Living a life ready for surprises, Alice Malsenior Walker (1944-) drew upon vivid childhood memories to craft her writing. Born in Eatonton, Georgia, she learned about strength and determination as the eighth child of poor sharecroppers.
An accident blinded her right eye at age eight and she retreated within, exploring the depths of her soul and heart.
"Surely the earth can be saved by all the people who insist on love," she said.
Like her mentor Zora Neale Hurston, Walker used her pen to change the world and as a way of "paying homage to the people I love... people who taught me to see beauty." Her novels, short stories, and poems are celebrations of feminism, African American identity, and social justice.
"Black women can survive only by recovering the rich heritage of their ancestors," she explained, finding power in ideas and words.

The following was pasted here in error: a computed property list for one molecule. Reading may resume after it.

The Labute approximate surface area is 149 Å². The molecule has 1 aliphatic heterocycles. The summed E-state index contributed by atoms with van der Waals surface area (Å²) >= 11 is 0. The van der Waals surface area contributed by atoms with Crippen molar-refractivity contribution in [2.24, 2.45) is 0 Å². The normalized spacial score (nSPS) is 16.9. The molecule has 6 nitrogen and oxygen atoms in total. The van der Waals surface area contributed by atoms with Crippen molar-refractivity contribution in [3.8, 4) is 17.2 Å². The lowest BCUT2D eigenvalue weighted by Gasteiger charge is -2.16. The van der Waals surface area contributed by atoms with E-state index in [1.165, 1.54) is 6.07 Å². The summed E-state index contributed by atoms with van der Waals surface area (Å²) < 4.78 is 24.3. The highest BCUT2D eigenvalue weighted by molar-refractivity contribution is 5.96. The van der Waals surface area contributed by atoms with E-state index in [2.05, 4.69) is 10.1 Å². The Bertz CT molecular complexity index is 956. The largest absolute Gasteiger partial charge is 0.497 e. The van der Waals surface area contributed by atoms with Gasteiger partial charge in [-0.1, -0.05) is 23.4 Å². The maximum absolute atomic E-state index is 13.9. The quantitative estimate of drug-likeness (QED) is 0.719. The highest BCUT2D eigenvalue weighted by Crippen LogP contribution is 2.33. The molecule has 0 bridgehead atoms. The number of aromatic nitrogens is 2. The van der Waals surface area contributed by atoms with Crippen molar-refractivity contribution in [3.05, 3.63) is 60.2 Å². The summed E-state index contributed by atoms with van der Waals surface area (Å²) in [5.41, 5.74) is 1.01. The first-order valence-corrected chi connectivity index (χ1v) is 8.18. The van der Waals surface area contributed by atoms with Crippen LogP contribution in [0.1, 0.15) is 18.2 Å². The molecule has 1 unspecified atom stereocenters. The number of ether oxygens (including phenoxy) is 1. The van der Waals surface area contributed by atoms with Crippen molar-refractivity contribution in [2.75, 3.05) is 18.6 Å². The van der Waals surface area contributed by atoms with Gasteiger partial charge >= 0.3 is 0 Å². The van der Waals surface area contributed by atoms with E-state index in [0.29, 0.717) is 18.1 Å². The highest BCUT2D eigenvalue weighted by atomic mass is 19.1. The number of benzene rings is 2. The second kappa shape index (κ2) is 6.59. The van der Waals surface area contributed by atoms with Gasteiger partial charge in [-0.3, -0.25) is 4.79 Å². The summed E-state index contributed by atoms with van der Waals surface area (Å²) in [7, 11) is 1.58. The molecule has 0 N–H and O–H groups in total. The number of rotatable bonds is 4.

In 1982 Walker became the first African American to win the Pulitzer Prize for Literature with her masterpiece, The Color Purple which became a popular Steven Spielberg film with Whoopi Goldberg and Oprah Winfrey in 1985.
In her passionate 1983 nonfiction book In Search of Our Mothers' Gardens, Walker coined the term womanist, a black feminist who is "outrageous, audacious, courageous, and willful, responsible, in charge, serious."
"This feeling of being loved and supported by the universe in general and by certain recognizable spirits in particular is bliss," she said.
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Life is largely a matter of expectations.